imagined 2,000 years ago. Although Aeschylus and Euripides also
Electra’s mythic tale, Sophocles’ version is considered the most
Faithful to the three dramatic unities, the whole sweeping family
story is recounted on one spot near Clytemnestra’s palace, in the
span of a single day.
"The most important question about Electra is not why she must
avenge her father’s death, it is why she is inconsolable," says
Wanamaker, considering the core of the drama. "That question can
provoke some surprising answers, not least that the deepest gesture
in her is not violence, it is love. And that’s what’s
She says the transformation she must undergo during each and every
performance of the play is "a sort of exorcism."
"What Frank [McGuinness] did was to pare Sophocles down to a fish
bone — a bleached piece of bone — and make it accessible to
us. All he’s done is take away a lot of obscure references that we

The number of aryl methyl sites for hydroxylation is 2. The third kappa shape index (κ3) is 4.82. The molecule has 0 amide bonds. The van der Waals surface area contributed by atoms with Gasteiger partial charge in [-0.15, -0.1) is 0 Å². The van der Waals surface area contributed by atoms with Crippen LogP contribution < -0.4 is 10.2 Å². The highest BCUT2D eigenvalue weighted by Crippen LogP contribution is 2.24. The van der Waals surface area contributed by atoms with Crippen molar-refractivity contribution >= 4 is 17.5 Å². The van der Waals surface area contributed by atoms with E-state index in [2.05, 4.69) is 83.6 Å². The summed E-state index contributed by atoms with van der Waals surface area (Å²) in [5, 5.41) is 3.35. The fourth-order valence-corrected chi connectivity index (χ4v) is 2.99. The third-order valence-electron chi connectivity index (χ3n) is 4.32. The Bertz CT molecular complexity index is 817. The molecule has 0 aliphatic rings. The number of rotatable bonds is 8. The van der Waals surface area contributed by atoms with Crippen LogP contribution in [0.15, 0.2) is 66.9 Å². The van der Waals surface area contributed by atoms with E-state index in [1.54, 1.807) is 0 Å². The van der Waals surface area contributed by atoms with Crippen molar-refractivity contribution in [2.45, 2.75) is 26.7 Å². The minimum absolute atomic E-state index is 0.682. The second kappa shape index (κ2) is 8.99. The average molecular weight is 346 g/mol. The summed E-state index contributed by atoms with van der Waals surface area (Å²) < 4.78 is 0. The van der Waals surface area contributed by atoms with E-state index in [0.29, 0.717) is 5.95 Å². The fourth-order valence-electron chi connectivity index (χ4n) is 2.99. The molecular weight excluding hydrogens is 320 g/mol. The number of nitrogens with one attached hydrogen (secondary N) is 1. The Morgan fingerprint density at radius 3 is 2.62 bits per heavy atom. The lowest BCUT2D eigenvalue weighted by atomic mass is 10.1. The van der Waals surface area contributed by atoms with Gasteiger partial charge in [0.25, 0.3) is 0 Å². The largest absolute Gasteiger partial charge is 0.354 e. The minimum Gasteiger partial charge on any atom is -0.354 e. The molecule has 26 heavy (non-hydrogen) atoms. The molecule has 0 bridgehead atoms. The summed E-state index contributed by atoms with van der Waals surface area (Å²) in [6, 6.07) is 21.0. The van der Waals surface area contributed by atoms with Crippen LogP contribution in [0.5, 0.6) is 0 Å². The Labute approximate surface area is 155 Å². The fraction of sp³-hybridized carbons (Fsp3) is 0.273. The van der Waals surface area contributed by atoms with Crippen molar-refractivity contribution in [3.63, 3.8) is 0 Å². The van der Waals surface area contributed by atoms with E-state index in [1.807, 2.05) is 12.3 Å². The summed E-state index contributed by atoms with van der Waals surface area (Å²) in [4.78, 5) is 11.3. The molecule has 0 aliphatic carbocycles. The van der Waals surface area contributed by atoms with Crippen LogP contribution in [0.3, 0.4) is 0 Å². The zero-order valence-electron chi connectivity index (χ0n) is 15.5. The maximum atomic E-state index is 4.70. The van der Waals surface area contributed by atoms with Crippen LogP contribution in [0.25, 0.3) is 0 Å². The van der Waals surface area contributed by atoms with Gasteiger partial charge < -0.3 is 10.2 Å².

don’t understand today," she says. McGuinness’s own plays include
"Someone Who’ll Watch Over Me" and "Mutabilitie;"
he has also adapted two plays by Ibsen and Sophocles’
One of the most acclaimed British actresses of her
Wanamaker readily admits to being a newcomer to Greek tragedy —
a form she initially found stiff, impersonal, even intimidating. She
cut her professional teeth in English repertory theater in the 1970s,
and while she is widely known for her leading roles with the Royal
Shakespeare Company, new writing — whether for theater, film,
or television — has been her abiding professional interest.
Despite her lofty status on the theater scene, Wanamaker is a
woman and a down-to-earth talker. Her short, short haircut accentuates